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              Inhibition of permeability transition pore opening by mitochondrial STAT3 and its role in myocardial ischemia/reperfusion

              The signal transducer and activator of transcription 3 (STAT3) contributes to cardioprotection by ischemic pre- and postconditioning. Mitochondria are central elements of cardioprotective signaling, most likely by delaying mitochondrial permeability transition pore (MPTP) opening, and STAT3 has recently been identified in mitochondria. We now characterized the mitochondrial localization of STAT3 and its impact on respiration and MPTP opening. STAT3 was mainly present in the matrix of subsarcolemmal and interfibrillar cardiomyocyte mitochondria. STAT1, but not STAT5 was also detected in mitochondria under physiological conditions. ADP-stimulated respiration was reduced in mitochondria from mice with a cardiomyocyte-specific deletion of STAT3 (STAT3-KO) versus wildtypes and in rat mitochondria treated with the STAT3 inhibitor Stattic (STAT3 inhibitory compound, 6-Nitrobenzo[b]thiophene 1,1-dioxide). Mitochondria from STAT3-KO mice and Stattic-treated rat mitochondria tolerated less calcium until MPTP opening occurred. STAT3 co-immunoprecipitated with cyclophilin D, the target of the cardioprotective agent and MPTP inhibitor cyclosporine A (CsA). However, CsA reduced infarct size to a similar extent in wildtype and STAT3-KO mice in vivo. Thus, STAT3 possibly contributes to cardioprotection by stimulation of respiration and inhibition of MPTP opening.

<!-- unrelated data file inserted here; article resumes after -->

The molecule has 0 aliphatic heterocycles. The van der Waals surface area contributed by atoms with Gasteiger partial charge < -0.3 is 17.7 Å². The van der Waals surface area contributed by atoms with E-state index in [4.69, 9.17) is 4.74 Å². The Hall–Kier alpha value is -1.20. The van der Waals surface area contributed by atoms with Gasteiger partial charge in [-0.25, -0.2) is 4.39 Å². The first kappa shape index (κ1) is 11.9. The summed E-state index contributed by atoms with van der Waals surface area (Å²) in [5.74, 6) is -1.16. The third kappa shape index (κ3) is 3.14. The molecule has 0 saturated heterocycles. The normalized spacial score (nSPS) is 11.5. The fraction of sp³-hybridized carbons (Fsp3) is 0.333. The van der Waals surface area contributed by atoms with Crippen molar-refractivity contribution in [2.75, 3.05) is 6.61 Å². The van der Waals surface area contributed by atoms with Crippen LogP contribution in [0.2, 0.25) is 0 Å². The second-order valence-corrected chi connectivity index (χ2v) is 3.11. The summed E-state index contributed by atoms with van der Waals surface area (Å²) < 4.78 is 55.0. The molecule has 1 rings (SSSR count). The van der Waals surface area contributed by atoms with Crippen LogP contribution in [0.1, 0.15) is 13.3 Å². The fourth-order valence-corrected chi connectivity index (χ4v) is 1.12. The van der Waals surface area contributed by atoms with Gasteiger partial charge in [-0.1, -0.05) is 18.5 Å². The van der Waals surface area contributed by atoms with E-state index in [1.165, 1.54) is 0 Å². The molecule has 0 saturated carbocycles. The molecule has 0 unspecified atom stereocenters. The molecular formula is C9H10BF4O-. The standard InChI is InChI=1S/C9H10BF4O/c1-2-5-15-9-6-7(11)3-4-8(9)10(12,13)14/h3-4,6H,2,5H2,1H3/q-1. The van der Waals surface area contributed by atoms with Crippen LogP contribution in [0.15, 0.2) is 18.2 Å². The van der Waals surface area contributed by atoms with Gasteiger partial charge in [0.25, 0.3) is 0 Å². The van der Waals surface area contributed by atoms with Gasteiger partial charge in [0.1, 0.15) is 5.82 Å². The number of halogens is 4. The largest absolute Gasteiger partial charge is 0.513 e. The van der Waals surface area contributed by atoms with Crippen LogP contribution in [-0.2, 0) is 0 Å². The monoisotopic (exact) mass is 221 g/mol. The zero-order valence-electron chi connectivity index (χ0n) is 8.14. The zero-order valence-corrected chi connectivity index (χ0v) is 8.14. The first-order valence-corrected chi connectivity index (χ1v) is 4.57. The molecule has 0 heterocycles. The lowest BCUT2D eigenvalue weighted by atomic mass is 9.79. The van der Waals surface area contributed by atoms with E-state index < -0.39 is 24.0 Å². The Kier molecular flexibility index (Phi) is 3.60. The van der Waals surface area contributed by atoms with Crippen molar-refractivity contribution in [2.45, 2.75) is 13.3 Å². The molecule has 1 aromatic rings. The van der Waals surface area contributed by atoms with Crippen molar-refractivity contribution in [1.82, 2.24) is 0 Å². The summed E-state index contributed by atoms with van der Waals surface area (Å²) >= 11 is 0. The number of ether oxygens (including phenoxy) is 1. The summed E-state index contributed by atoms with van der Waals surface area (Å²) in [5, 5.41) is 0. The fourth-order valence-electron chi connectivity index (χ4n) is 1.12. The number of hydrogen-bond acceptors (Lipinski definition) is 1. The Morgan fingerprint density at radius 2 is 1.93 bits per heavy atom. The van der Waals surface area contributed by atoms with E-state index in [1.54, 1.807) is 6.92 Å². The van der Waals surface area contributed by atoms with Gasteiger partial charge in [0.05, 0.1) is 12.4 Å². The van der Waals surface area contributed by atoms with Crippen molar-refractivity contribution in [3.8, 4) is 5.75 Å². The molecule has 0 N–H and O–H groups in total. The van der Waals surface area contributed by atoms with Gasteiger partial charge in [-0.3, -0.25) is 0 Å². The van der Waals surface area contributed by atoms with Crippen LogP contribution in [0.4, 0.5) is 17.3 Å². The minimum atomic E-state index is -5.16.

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                Author and article information

                Contributors
                Journal
                Chem Biol
                Chem. Biol
                Chemistry & Biology
                Elsevier Ltd.
                1074-5521
                1879-1301
                21 March 2013
                21 March 2013
                21 March 2013
                : 20
                : 3
                : 316-331
                Affiliations
                [1 ]Therapeutic Innovation Laboratory (UMR 7200), CNRS/Université de Strasbourg, Faculté de Pharmacie, 67401 Illkirch Cedex, France
                [2 ]Biotechnology and Cell Signaling Laboratory (UMR 7242), CNRS/Université de Strasbourg, ESBS, 67412 Illkirch Cedex, France
                Author notes
                []Corresponding author desaubry@ 123456unistra.fr
                Article
                S1074-5521(13)00047-1
                10.1016/j.chembiol.2013.02.006
                7111013
                23521790
                5adf2e60-2010-41d8-9fdc-640a5b0e9eee
                Copyright © 2013 Elsevier Ltd. All rights reserved.

                Since January 2020 Elsevier has created a COVID-19 resource centre with free information in English and Mandarin on the novel coronavirus COVID-19. The COVID-19 resource centre is hosted on Elsevier Connect, the company's public news and information website. Elsevier hereby grants permission to make all its COVID-19-related research that is available on the COVID-19 resource centre - including this research content - immediately available in PubMed Central and other publicly funded repositories, such as the WHO COVID database with rights for unrestricted research re-use and analyses in any form or by any means with acknowledgement of the original source. These permissions are granted for free by Elsevier for as long as the COVID-19 resource centre remains active.

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                Biochemistry
                Biochemistry